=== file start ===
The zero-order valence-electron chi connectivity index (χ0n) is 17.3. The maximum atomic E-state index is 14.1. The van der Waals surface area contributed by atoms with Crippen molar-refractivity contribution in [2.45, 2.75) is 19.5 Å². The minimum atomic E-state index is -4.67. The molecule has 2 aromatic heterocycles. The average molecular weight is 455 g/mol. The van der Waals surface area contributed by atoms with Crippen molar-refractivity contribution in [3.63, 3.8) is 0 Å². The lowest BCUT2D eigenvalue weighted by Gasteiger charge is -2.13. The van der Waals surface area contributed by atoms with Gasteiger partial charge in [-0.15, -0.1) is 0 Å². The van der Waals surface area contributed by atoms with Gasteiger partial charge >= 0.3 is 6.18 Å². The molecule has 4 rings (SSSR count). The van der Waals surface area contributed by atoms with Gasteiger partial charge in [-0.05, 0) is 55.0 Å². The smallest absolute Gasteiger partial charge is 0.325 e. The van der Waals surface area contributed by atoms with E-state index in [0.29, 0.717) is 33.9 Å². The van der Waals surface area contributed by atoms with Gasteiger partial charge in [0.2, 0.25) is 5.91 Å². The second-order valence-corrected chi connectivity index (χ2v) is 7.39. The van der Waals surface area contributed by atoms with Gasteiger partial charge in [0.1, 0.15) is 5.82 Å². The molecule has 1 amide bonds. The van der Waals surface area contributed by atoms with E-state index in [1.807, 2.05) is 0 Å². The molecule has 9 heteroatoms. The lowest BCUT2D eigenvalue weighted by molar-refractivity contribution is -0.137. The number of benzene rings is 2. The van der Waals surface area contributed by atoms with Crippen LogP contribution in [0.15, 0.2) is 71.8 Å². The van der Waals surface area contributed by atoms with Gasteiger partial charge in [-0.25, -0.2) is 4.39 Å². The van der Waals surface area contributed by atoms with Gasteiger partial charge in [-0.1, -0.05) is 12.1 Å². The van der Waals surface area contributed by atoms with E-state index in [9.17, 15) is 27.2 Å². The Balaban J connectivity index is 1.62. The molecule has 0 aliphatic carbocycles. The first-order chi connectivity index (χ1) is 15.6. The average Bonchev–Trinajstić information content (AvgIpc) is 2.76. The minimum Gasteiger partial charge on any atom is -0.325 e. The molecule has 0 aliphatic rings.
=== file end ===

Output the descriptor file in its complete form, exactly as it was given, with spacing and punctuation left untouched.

The zero-order valence-electron chi connectivity index (χ0n) is 17.3. The maximum atomic E-state index is 14.1. The van der Waals surface area contributed by atoms with Crippen molar-refractivity contribution in [2.45, 2.75) is 19.5 Å². The minimum atomic E-state index is -4.67. The molecule has 2 aromatic heterocycles. The average molecular weight is 455 g/mol. The van der Waals surface area contributed by atoms with Crippen molar-refractivity contribution in [3.63, 3.8) is 0 Å². The lowest BCUT2D eigenvalue weighted by Gasteiger charge is -2.13. The van der Waals surface area contributed by atoms with Gasteiger partial charge in [-0.15, -0.1) is 0 Å². The van der Waals surface area contributed by atoms with Gasteiger partial charge >= 0.3 is 6.18 Å². The molecule has 4 rings (SSSR count). The van der Waals surface area contributed by atoms with Gasteiger partial charge in [-0.05, 0) is 55.0 Å². The smallest absolute Gasteiger partial charge is 0.325 e. The van der Waals surface area contributed by atoms with E-state index in [0.29, 0.717) is 33.9 Å². The van der Waals surface area contributed by atoms with Gasteiger partial charge in [0.2, 0.25) is 5.91 Å². The second-order valence-corrected chi connectivity index (χ2v) is 7.39. The van der Waals surface area contributed by atoms with Gasteiger partial charge in [0.1, 0.15) is 5.82 Å². The molecule has 1 amide bonds. The van der Waals surface area contributed by atoms with E-state index in [1.807, 2.05) is 0 Å². The molecule has 9 heteroatoms. The lowest BCUT2D eigenvalue weighted by molar-refractivity contribution is -0.137. The number of benzene rings is 2. The van der Waals surface area contributed by atoms with Crippen LogP contribution in [0.15, 0.2) is 71.8 Å². The van der Waals surface area contributed by atoms with Gasteiger partial charge in [-0.25, -0.2) is 4.39 Å². The van der Waals surface area contributed by atoms with Gasteiger partial charge in [-0.1, -0.05) is 12.1 Å². The van der Waals surface area contributed by atoms with E-state index in [9.17, 15) is 27.2 Å². The Balaban J connectivity index is 1.62. The molecule has 0 aliphatic carbocycles. The first-order chi connectivity index (χ1) is 15.6. The average Bonchev–Trinajstić information content (AvgIpc) is 2.76. The minimum Gasteiger partial charge on any atom is -0.325 e. The molecule has 0 aliphatic rings.